Three Questions with Four Choristers, Part IV

Three Questions With…

Christopher Apfelbach, bass
Gail Becker
, mezzo

Glen Siferd, bass
Fred Younger, tenor
Madison Opera Chorus, Sweeney Todd


1.  What is your day job?

Christopher: I’m currently a second-year graduate student in speech-language pathology.  Following graduation in May, I’d like to work in a voice clinic, providing diagnoses of vocal function and therapy services to those having trouble speaking or singing.

I am a private voice teacher with over 35 students. When I’m not teaching, I’m directing the Tommy Ensemble for Overture Center.  If I’m not doing that, I’m musical directing productions in Madison, with companies like Children’s Theatre of Madison and Oregon Straw Hat Players. Many times I still like to get up on the stage and perform too. I sing in cabaret clubs in Chicago and New York. I have a new cabaret show on February 14th at the Zona Gale Theatre in Portage.  And throughout all these jobs, I’m keeping busy by being the Director of Education for a new regional musical theatre in Madison called Capital City Theatre.

Glen: My day job is deciding how to most productively use my time, because I’m joyously retired!  It does make it easier to fit in rehearsals.

Fred: Retired computer programmer.

2.  What are you most excited about for Madison Opera’s Sweeney Todd? 

Christopher: I’m most excited to be Bobby Goderich’s hapless victim in the shaving contest between Pirelli and Todd.  My first show with Bobby was in 2007, and he’s always been a comedic role model for me.  Such timing!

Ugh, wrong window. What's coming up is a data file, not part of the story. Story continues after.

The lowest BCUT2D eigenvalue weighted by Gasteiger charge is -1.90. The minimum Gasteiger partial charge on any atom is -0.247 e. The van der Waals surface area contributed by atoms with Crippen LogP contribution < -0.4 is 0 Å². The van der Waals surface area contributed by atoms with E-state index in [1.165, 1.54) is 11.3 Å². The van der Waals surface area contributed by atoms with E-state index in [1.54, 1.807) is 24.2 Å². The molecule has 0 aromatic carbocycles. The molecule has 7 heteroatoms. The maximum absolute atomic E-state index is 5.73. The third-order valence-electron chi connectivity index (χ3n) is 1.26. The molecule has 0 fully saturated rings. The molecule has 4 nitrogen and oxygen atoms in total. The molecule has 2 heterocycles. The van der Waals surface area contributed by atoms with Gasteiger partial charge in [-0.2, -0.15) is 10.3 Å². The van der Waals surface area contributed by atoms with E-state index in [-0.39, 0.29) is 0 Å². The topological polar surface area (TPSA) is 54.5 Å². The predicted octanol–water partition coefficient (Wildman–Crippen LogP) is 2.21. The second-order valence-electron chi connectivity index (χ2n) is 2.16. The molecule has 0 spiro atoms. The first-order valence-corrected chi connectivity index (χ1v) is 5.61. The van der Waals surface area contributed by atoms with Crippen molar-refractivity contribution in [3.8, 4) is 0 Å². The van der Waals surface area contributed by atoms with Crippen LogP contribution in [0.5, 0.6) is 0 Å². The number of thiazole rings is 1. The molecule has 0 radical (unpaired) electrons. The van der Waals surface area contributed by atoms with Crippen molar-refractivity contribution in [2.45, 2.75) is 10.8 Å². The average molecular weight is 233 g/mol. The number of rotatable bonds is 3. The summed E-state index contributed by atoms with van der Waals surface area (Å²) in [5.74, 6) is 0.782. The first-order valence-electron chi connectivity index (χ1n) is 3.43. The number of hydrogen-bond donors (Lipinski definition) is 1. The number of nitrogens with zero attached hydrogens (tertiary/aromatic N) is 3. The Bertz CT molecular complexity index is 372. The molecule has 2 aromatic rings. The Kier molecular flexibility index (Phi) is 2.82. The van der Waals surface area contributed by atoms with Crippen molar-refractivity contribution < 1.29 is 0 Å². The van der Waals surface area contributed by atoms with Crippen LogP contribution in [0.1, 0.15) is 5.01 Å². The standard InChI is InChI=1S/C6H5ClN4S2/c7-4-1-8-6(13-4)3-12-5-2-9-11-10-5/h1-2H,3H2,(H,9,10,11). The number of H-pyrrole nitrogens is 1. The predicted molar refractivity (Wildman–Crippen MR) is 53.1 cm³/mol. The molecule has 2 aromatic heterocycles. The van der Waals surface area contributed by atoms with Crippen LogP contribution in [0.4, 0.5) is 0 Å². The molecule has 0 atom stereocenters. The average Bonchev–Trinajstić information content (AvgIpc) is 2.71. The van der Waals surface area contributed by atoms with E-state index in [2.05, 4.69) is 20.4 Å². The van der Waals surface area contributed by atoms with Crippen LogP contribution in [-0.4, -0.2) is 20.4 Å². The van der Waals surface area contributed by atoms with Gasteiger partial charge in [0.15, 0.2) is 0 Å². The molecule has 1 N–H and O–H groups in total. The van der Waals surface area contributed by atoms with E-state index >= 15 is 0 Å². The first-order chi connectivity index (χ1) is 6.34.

Gail: Sharing the stage with incredible singers who really understand Sondheim’s lyrical intricacies and vocal nuances. It’s only until you delve deep into the script and score do you realize how clever he is.  It’s fun to share that with others who appreciate his work as much as I.

Glen: It’s all exciting, but the combination of ensemble and individual singing for the chorus members is particularly great.
Emotional complexity.  Sweeney becomes a monster, with the help of the even more monstrous Mrs. Lovett, but he’s also a sympathetic character, as she is to some extent.  Evil, innocence, violence, love and humor are all stirred together.

3.  What is your favorite show that you’ve been in?
Mike in my high school production of A Chorus Line. I love to tap dance, and it’s the only show in which I’ve ever gotten to do so.

Gail: Dead Man Walking was an experience with Madison Opera that I will never forget and I still feel like I won the lottery to have been a part of it. As for other theatre, I’ve been a professional actress for over 20 years; it’s always Sondheim shows that have the most profound effect on me. Playing the Witch in Into The Woods and Gussie in Merrily We Roll Along are my favorites to date.

Either Turandot or Aida, but I guess Aida wins because of the triumphal scene.  That always blows me away.

Tales of Hoffmann.  Theatre is always magical and Hoffmann is even more so.  And Madama Butterfly, partly because it’s moving and beautiful but also because my son was Trouble in our production in 1988.  I auditioned for Ann Stanke and had Brendan along with me.  After I sang Ann asked if she could speak to Brendan for a few minutes.  She then asked me if it would be all right to let Brendan play Trouble.  Serendipitous, and a very special memory.  I haven’t taken a child or a pet to an audition since, but it’s probably not a bad strategy.

Don’t miss the chance to see these four amazing singers in Sweeney Todd, a thrilling American masterpiece!  Performances are February 6, 7, and 8 in the Capitol Theater.  Tickets start at $25; visit for more information.

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Benjamin Taylor

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